Many clients call up for the first time wanting to know what couples counseling will be like. No doubt there is a nervousness there about starting a process that you don’t know much about. In this post I want to give some basic information about what you can expect from couples counseling and hopefully make it a little less intimidating. It’s a process that really does work!
First of all, there is no special procedure you have to undergo to get an appointment. At least at the Baltimore Therapy Center, all you need to do is call or e-mail us and we will find an available time slot that works with your schedule. Then you and your significant other show up at the appointed time, and the couples counseling begins. (At the first session you will be asked to fill out and sign a few papers, mostly for legal reasons. You can see these all here and even fill them out in advance.)
Your counselor will open the session with a broad and non-threatening question, to the tune of, “What can I help you with?” or “What brings you here today?” This is sort of an invitation to provide a basic summary of what is going on that made you decide to go for counseling. Importantly, please know that whatever you talk about is fine. There is no way you are going to convey the entire situation in one or two sentences, so whatever portion of it you get out is just an opening to the whole issue. In fact, your choice of what aspect to start with already tells the counselor something about you – and that’s a good thing! In order to best help you, your counselor will need to learn, over time, about the different aspects of your personalities, your family structure, your background, your beliefs about marriage/sex/parenting, etc. There is a lot to learn about you and your partner – so don’t expect couples counseling to be a two- or three-week process and that’s it!
Now, sometimes it’s true that couples counseling can really be pretty short. This happens when there is a relatively small issue at hand with not a lot of emotional baggage (e.g. the two of you can’t figure out how to work around your conflicting schedules). More often, though, people are only coming to counseling once things have gotten really tough, frequently over issues that are full of raw nerves and longstanding resentments (such as Bob’s mother, who has been a nightmare for his wife for 28 years of marriage, or someone having cheated on the other person). Therefore, the question of “how long do you think this will take?” is usually not answerable. The counselor who is just meeting you has no way of knowing how deep the problem runs, what capacities and motivations the two of you have, who else is involved, etc. – so there’s really no way to offer even a vague estimate of whether we’re looking at days or weeks or months.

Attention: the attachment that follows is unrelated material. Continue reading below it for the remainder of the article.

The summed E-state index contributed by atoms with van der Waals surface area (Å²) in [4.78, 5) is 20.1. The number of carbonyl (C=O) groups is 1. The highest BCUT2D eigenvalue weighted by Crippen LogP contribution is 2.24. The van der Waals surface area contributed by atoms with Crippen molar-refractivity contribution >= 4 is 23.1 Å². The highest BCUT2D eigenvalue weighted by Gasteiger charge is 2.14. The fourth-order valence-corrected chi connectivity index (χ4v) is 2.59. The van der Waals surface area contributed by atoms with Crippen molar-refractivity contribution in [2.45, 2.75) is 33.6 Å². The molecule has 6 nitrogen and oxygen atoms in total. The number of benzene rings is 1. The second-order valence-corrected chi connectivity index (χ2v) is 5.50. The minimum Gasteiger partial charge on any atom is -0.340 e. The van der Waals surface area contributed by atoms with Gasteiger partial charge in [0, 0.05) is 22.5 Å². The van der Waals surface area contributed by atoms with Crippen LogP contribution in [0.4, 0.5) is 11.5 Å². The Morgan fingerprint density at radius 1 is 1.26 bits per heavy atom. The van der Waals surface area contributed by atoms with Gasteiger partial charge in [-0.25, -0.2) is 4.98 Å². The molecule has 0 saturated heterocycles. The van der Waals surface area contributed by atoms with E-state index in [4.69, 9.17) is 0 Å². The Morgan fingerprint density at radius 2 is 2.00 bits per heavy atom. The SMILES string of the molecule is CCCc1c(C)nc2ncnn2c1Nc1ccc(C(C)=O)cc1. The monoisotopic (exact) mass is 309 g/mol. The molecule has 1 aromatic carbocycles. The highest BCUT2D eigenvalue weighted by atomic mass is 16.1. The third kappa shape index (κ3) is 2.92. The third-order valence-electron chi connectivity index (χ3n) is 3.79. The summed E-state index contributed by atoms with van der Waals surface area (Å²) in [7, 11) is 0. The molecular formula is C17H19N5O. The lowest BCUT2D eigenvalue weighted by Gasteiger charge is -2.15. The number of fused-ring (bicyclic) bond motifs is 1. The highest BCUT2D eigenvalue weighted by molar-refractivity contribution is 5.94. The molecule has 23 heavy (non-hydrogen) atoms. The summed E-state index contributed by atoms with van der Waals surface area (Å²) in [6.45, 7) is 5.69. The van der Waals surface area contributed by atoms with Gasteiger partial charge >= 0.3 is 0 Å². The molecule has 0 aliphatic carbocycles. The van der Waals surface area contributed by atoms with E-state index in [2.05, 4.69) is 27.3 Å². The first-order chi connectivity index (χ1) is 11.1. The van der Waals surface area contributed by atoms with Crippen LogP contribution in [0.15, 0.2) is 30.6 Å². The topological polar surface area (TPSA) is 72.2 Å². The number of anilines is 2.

After one party or the other opens up the conversation with a description of the problem, it’s common for the counselor to then turn to the other party and ask for their take on it. Was the description we just heard accurate? Is there anything you’d like to add or comment on? As more comes out about the problem at hand, the counselor will start to get an idea of what’s happening and where things might need to go to reach a solution.
This is not to say that therapists have all the answers. The goal is really for us to help you find your own answers. For example, clients sometimes ask me things like, “Who is right?” This might be about what the best way to do the laundry is, how to handle Junior, or what sex should be like. The answer is, I don’t know! It is not our job to tell you how you should be doing these things. We may have ideas about what parenting techniques do or don’t work, for example, but whether to send a child to daycare or not is a decision that has to work for both of you. Generally speaking, whatever the two of you agree on is a good solution for you – and it’s our job to help you figure out what that solution is. So the right question is really, “How can we figure out how we should approach this?” – not, “Who’s right here?”
Along the way to discovering the resolutions that work for you, you might find that the counselor will sometimes pause, even interrupt you, or bring up a side point. This is because part of our work is to help you learn how to handle these situations on your own. I do not want to be your therapist forever (even if you’re a really swell person) – I want you to be able to have a great relationship without me there. So sometimes I will interrupt your conversation to help you see a way that you might respond differently to what just happened – in essence, to give you practice at more adaptive communication skills. Practicing these in the therapy room, of course, is much more effective than just hearing someone instruct you on how to do them.
This is in a nutshell what you can expect from couples counseling. Obviously, every couple is different, every situation is different, and we won’t know exactly what will happen in your particular case. We can only find that out by going through the process. If you’d like to know more, I invite you to contact us and ask if you have further questions, or would like to set up an appointment.
Learn more about our couples counseling services here.